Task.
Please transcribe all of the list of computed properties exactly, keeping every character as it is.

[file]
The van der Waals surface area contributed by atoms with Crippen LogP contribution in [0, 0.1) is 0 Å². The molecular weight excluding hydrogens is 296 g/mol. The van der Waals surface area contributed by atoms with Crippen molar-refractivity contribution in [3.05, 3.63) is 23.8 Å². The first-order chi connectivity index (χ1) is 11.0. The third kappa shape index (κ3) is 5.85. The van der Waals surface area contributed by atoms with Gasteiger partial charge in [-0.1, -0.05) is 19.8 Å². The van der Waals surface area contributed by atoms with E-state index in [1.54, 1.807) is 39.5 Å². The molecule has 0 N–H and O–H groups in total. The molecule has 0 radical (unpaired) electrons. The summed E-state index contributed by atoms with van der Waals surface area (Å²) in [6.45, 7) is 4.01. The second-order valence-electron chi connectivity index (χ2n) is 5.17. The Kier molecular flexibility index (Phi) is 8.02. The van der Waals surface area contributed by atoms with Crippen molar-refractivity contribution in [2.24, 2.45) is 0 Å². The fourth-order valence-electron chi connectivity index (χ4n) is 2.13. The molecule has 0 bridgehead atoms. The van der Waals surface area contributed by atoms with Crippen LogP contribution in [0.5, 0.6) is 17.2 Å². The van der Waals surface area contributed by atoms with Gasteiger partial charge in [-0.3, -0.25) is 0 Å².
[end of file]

The van der Waals surface area contributed by atoms with Crippen LogP contribution in [0, 0.1) is 0 Å². The molecular weight excluding hydrogens is 296 g/mol. The van der Waals surface area contributed by atoms with Crippen molar-refractivity contribution in [3.05, 3.63) is 23.8 Å². The first-order chi connectivity index (χ1) is 11.0. The third kappa shape index (κ3) is 5.85. The van der Waals surface area contributed by atoms with Gasteiger partial charge in [-0.1, -0.05) is 19.8 Å². The van der Waals surface area contributed by atoms with E-state index in [1.54, 1.807) is 39.5 Å². The molecule has 0 N–H and O–H groups in total. The molecule has 0 radical (unpaired) electrons. The summed E-state index contributed by atoms with van der Waals surface area (Å²) in [6.45, 7) is 4.01. The second-order valence-electron chi connectivity index (χ2n) is 5.17. The Kier molecular flexibility index (Phi) is 8.02. The van der Waals surface area contributed by atoms with Crippen molar-refractivity contribution in [2.24, 2.45) is 0 Å². The fourth-order valence-electron chi connectivity index (χ4n) is 2.13. The molecule has 0 bridgehead atoms. The van der Waals surface area contributed by atoms with Crippen LogP contribution in [0.5, 0.6) is 17.2 Å². The van der Waals surface area contributed by atoms with Gasteiger partial charge in [-0.3, -0.25) is 0 Å².